Table 3
Intervention

 

Factors of the rehabilitation in prognosis

We found several criteria that could influence the results of the rehabilitation after HF in cognitively impaired patients.
1) Severity of dementia: Rolland et al. (23) showed that patients with low FIM at the end of the rehabilitation had the most severe dementia. However, Huusko et al. (17) found that geriatric care was beneficial for patients with moderate dementia (MMSE = 12–18) but not severe dementia (MMSE < 11). In Naglie et al. (21), rehabilitation was more beneficial for patients with mild to moderate than severe dementia. In the Kennie et al. study (20), geriatric care benefitted patients with moderate or severe dementia than beginning dementia.
2) Cognitive profile: Goldstein et al. (19) evaluated the association between the success of rehabilitation and the cognitive altered domain. The preservation of memory (p=0.026), conceptualization (p = 0.003) and initiation/perseverence (p = 0.003) on the Mattis Dementia Rating Scale was associated with improved FIM score at the end of rehabilitation. The preservation of initiation/perseverence and conceptualization was associated with improved FIM during rehabilitation (p = 0.047 and p = 0.031, respectively).
3) Previous autonomy: Autonomy before the HF is an important prognostic factor of functional outcome (11,15,19,23). For example, for Al-Ani et al. (15), the preservation of ADL after rehabilitation in cognitively impaired patients was associated with ADL before the HF (OR= 2.03 [95% CI 1.59-2.58], p < 0.001, at 4 months and 2.51 [1.80-3.50], p < 0.001 at 12 months).
4) Other prognostic factors: previous functional ability (15,23), nutritional status, and the presence of a family (11) and depression (23).

 

Discussion

Few data exist on rehabilitation after HF (48-50). Although HF is frequent among older patients with cognitive impairment, we have few data to optimize the rehabilitation of these patients. Our systematic review included 16 studies of variable quality on this topic. Therefore, the level of evidence presented is limited and conclusions must be formulated carefully.
We found substantial heterogeneity concerning rehabilitation programs investigated as well as the assessment of cognitive impairment, functional ability, the time of the evaluation or the study design, so interpretation of results is complicated. The development of recommendations for the rehabilitation of cognitively impaired patients based on only these data seems impossible.
Concerning the rehabilitation strategy, this review does not allow for defining recommendations and these finding are consistent with the recent Cochrane review (51).
Nevertheless, the following items resulted in positive outcomes in the studies examined:
– Location of program: a geriatric rehabilitation service. Only one study (Giusti) evaluated the effectiveness of the rehabilitation in the patient’s place of living and found positive results.
– Participants: multidisciplinary team of physician geriatrician and therapist, physical therapist, occupational therapist, dietician, neuropsychologist, nurse. Several studies (15, 16, 40) proposed specific training of the medical team in support of older patients. A weekly meeting was proposed in all studies.
– Intensity: Different programs were offered with different levels of intensity, which is broadly comparable to what is generally offered to older patients without cognitive impairment. The intensity is from 2 to 3 hr/day divided into 2 sessions, 5 to 6 days/week.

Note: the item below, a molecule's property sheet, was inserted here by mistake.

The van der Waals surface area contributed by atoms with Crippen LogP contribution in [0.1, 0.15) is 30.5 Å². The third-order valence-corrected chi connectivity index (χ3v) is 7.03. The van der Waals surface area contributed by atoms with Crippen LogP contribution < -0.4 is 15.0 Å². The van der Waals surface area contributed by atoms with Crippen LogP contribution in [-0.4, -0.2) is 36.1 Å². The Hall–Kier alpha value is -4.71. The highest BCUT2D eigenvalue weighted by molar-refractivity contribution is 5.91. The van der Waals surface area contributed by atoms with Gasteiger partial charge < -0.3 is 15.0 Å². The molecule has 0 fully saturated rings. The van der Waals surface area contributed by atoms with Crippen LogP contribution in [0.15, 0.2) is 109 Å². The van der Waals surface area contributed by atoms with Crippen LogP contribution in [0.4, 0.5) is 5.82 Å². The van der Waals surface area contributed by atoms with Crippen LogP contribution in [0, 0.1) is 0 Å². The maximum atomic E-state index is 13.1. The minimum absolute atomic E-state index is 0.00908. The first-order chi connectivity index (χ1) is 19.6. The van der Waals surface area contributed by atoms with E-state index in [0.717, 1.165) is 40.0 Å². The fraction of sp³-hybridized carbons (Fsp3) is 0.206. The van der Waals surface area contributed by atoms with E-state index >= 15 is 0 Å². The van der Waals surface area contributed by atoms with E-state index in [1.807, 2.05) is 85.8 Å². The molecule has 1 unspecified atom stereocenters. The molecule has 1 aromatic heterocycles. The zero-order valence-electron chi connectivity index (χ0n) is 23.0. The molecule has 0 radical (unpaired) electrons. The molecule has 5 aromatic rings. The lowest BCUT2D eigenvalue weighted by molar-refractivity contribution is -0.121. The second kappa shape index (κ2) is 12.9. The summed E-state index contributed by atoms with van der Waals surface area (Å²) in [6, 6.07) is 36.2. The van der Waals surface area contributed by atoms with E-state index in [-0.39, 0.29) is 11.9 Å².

– Duration: the duration of the rehabilitation is poorly described and actually depends on each situation.
Some factors appear to be able to be associated with the results of the rehabilitation in patients: the severity of dementia (19, 39, 40, 42), type of deficit (21), previous autonomy (17, 21, 31, 42), existence of a depressive syndrome (43), nutritional status and presence of family members (15).
The most appropriate tool for evaluating the results of rehabilitation cannot be determined. The 2 most commonly used scales are the ADL and the FIM. Evaluating effectiveness of rehabilitation of patients with cognitive impairment seems more logical with functional than analytical scales such as range of motion or muscle strength.
The originality of this review is the evaluation of predictive factors of success or failure of rehabilitation. We highlight some factors of success of the rehabilitation after HF.
This study also has limitations. First, given the heterogeneity of the data, very disparate results were found with 9 randomized studies and 7 cohort studies. In addition, data concerning cognitively impaired patients were generally post-hoc analyses of randomized trials. Second, the search and selection of articles involved only one database (MEDLINE), so certain articles may have been missed. Finally, the generalization of the results requires that studies include patients representative of the target population, and the low rate of recruitment of our studies (Table 2) complicated the generalization of the results.

 

Conclusions

Concerning patients with cognitive impairment, although our data do not permit establishing recommendations for rehabilitation after HF, some important elements emerged from this review. Multidisciplinary rehabilitation is possible and permits functional gain that persists in the long-term. Rehabilitation in a non-geriatric unit produces worse outcomes than that in a geriatric rehabilitation unit. The intensity of rehabilitation can be as high as for subjects without cognitive impairment. Characteristics of dementia are prognostic factors of rehabilitation (severity of dementia, profile of dementia). Other accessible factors (malnutrition, depression, family) should be considered to evaluate the prognosis of rehabilitation. Most studies are secondary analysis and concern heterogeneous population which complicated the generalization of the results. Additional studies are needed to better described (type and intensity of exercise, location, category and number of participant, length, objective) rehabilitation programs adapted to the specificities of the different types of dementia.

 

Competing interest: All authors have nothing to disclose